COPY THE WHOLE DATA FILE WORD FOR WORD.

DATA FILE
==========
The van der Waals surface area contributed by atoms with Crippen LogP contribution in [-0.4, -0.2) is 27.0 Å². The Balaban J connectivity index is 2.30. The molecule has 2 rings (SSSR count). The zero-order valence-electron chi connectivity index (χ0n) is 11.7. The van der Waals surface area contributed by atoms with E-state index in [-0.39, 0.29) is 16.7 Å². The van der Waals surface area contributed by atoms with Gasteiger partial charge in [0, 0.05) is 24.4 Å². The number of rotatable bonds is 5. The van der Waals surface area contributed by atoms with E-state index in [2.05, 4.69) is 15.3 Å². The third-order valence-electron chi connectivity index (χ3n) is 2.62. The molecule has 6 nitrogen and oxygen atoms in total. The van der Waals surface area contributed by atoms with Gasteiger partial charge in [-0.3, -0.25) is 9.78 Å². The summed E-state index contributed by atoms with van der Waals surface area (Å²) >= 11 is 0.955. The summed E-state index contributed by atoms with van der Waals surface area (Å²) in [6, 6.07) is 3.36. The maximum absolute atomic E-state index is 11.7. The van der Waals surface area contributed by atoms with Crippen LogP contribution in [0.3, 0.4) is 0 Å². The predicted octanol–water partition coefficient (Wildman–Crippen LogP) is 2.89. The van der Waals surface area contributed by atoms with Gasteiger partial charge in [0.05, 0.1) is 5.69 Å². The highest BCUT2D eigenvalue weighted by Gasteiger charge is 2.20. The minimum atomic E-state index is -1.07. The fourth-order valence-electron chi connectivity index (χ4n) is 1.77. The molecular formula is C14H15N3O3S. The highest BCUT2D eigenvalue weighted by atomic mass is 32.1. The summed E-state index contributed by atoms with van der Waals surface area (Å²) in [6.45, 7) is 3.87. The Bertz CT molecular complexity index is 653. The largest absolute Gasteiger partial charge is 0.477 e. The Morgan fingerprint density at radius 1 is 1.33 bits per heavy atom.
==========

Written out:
The van der Waals surface area contributed by atoms with Crippen LogP contribution in [-0.4, -0.2) is 27.0 Å². The Balaban J connectivity index is 2.30. The molecule has 2 rings (SSSR count). The zero-order valence-electron chi connectivity index (χ0n) is 11.7. The van der Waals surface area contributed by atoms with E-state index in [-0.39, 0.29) is 16.7 Å². The van der Waals surface area contributed by atoms with Gasteiger partial charge in [0, 0.05) is 24.4 Å². The number of rotatable bonds is 5. The van der Waals surface area contributed by atoms with E-state index in [2.05, 4.69) is 15.3 Å². The third-order valence-electron chi connectivity index (χ3n) is 2.62. The molecule has 6 nitrogen and oxygen atoms in total. The van der Waals surface area contributed by atoms with Gasteiger partial charge in [-0.3, -0.25) is 9.78 Å². The summed E-state index contributed by atoms with van der Waals surface area (Å²) >= 11 is 0.955. The summed E-state index contributed by atoms with van der Waals surface area (Å²) in [6, 6.07) is 3.36. The maximum absolute atomic E-state index is 11.7. The van der Waals surface area contributed by atoms with Crippen LogP contribution in [0.3, 0.4) is 0 Å². The predicted octanol–water partition coefficient (Wildman–Crippen LogP) is 2.89. The van der Waals surface area contributed by atoms with Gasteiger partial charge in [0.05, 0.1) is 5.69 Å². The highest BCUT2D eigenvalue weighted by Gasteiger charge is 2.20. The minimum atomic E-state index is -1.07. The fourth-order valence-electron chi connectivity index (χ4n) is 1.77. The molecular formula is C14H15N3O3S. The highest BCUT2D eigenvalue weighted by atomic mass is 32.1. The summed E-state index contributed by atoms with van der Waals surface area (Å²) in [6.45, 7) is 3.87. The Bertz CT molecular complexity index is 653. The largest absolute Gasteiger partial charge is 0.477 e. The Morgan fingerprint density at radius 1 is 1.33 bits per heavy atom.